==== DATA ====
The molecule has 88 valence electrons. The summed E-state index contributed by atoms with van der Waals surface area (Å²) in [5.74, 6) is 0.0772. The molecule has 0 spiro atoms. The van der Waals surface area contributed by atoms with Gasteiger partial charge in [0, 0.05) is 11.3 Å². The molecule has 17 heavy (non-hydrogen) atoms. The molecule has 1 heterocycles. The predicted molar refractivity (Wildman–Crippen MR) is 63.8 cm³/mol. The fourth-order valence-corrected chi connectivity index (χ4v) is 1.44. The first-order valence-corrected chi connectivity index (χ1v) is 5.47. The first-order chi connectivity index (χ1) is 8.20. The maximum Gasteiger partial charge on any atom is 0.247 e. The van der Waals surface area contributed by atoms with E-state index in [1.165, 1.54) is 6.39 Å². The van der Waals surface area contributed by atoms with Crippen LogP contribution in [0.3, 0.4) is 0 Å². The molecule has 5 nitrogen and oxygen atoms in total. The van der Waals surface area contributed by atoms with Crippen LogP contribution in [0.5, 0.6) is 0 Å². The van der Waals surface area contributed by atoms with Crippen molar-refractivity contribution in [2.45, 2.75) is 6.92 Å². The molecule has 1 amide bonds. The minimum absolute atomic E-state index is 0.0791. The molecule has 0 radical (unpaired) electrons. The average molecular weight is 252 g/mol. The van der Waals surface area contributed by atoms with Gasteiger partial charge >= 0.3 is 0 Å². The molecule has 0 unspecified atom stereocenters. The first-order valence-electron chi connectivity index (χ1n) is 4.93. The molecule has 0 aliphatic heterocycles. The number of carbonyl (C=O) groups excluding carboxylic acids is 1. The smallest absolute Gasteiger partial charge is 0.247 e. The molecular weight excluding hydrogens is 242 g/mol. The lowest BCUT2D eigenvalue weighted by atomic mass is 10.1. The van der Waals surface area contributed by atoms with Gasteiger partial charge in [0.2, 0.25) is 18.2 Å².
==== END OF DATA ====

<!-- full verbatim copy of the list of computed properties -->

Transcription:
The molecule has 88 valence electrons. The summed E-state index contributed by atoms with van der Waals surface area (Å²) in [5.74, 6) is 0.0772. The molecule has 0 spiro atoms. The van der Waals surface area contributed by atoms with Gasteiger partial charge in [0, 0.05) is 11.3 Å². The molecule has 17 heavy (non-hydrogen) atoms. The molecule has 1 heterocycles. The predicted molar refractivity (Wildman–Crippen MR) is 63.8 cm³/mol. The fourth-order valence-corrected chi connectivity index (χ4v) is 1.44. The first-order valence-corrected chi connectivity index (χ1v) is 5.47. The first-order chi connectivity index (χ1) is 8.20. The maximum Gasteiger partial charge on any atom is 0.247 e. The van der Waals surface area contributed by atoms with E-state index in [1.165, 1.54) is 6.39 Å². The van der Waals surface area contributed by atoms with Crippen LogP contribution in [0.3, 0.4) is 0 Å². The molecule has 5 nitrogen and oxygen atoms in total. The van der Waals surface area contributed by atoms with Crippen LogP contribution in [0.5, 0.6) is 0 Å². The van der Waals surface area contributed by atoms with Crippen molar-refractivity contribution in [2.45, 2.75) is 6.92 Å². The molecule has 1 amide bonds. The minimum absolute atomic E-state index is 0.0791. The molecule has 0 radical (unpaired) electrons. The average molecular weight is 252 g/mol. The van der Waals surface area contributed by atoms with Gasteiger partial charge >= 0.3 is 0 Å². The molecule has 0 unspecified atom stereocenters. The first-order valence-electron chi connectivity index (χ1n) is 4.93. The molecule has 0 aliphatic heterocycles. The number of carbonyl (C=O) groups excluding carboxylic acids is 1. The smallest absolute Gasteiger partial charge is 0.247 e. The molecular weight excluding hydrogens is 242 g/mol. The lowest BCUT2D eigenvalue weighted by atomic mass is 10.1. The van der Waals surface area contributed by atoms with Gasteiger partial charge in [0.2, 0.25) is 18.2 Å².